Oct 14, 7p Business Meeting/Slate of officers for 2016 due
Nov 11, 1p Elections Meeting/WW II Program
Dec 9, 1p Business Meeting/Approve calendar for 2016,
establish committees, etc. & enjoy holiday treats
Oct 8, 1 to 3p “Bus Tour of Woodland Cemetery”– A. Houschouer
(no spots left – carpool at History Center at 12:30 p)
Wed. Nov 11, 1p “Tribute to WW II Veterans” Program
Roundtable Discussion with Stories & Letters
Aug 22, 1 to 4p OPEN HOUSE for I Grew up in Englewood
Talk on D.C.&P. railroad well attended
Scott Trostel (photo), author of numerous books on railways and local history, addressed the Historical Society on July 18, talking about his book, Electric Traction Along the Stillwater. The book features facts and photos of the Dayton, Covington, and Piqua (D.C.&P.) electric railway. Always a popular speaker at the Historical Society, Trostel attracted about 60 people who enjoyed his talk and traction line slides, shared refreshments afterward, and bought autographed copies of his books on local railway history and on the Lincoln inaugural and funeral trains.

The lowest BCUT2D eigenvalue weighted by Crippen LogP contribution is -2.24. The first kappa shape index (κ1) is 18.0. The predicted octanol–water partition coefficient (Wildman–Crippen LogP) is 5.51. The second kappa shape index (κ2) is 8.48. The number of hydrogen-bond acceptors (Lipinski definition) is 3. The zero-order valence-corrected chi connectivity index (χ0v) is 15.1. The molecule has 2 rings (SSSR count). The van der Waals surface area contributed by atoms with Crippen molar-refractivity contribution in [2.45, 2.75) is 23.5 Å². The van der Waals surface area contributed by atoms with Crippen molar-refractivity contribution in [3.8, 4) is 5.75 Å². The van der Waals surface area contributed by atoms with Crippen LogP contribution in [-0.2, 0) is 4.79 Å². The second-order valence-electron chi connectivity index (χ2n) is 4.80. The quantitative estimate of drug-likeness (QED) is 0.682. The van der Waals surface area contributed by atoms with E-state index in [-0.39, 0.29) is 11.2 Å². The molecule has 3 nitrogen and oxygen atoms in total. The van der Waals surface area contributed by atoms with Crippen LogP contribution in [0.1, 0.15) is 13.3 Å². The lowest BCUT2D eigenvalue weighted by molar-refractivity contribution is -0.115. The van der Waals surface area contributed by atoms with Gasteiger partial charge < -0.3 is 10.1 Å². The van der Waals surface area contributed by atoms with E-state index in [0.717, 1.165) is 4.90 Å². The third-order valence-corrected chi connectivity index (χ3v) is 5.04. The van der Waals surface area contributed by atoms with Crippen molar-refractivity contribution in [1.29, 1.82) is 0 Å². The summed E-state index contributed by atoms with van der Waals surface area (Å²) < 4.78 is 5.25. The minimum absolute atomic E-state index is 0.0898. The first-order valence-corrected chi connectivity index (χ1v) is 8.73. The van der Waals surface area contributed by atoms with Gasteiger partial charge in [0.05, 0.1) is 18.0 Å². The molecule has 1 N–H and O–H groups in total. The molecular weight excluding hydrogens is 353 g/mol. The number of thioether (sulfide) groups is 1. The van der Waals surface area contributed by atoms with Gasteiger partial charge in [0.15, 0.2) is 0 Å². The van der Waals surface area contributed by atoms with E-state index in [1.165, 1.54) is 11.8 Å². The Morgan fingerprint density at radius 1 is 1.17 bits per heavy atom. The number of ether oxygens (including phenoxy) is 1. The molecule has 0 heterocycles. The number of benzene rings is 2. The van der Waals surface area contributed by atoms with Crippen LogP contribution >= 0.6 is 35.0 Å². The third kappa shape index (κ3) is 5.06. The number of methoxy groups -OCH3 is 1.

At the beginning of the 20th Century, many different companies built and maintained railroads between various rural towns, powering the trains with electricity. The traction lines, also known as interurbans, provided transportation to and from larger cities for workers and shoppers.
The D.C.&P. tracks paralleled the Dayton-Covington Pike (now State Route 48) for most of the way from Dayton to Covington, and then veered east to Piqua. In towns, the tracks ran down the center of the street. The mural at the corner of Main Street and National Road in Englewood shows a D.C.&P. car on the tracks at the corner.
The trains ran every hour, and usually it was possible to get to downtown Dayton on “the cars” more quickly than you can get there in an automobile during rush hour today!
The trains also made it possible for farmers to ship their produce to market in Dayton and for rural youngsters to attend high school in towns along the route or specialized schools in Dayton.
Trostel also explained how, to spur revenue on weekends, the companies bought land and created parks where city dwellers could escape the city. The company maintaining the D.C.&P. railroad established Fairview Park and Forest Park in Dayton and Overlook Park, in West Milton. At one time, Overlook Park was able to provide facilities for 500 people, including a dance hall and a dining establishment.
“The Covered Bridges of Miami County, OH”
Doug Christian – Speaker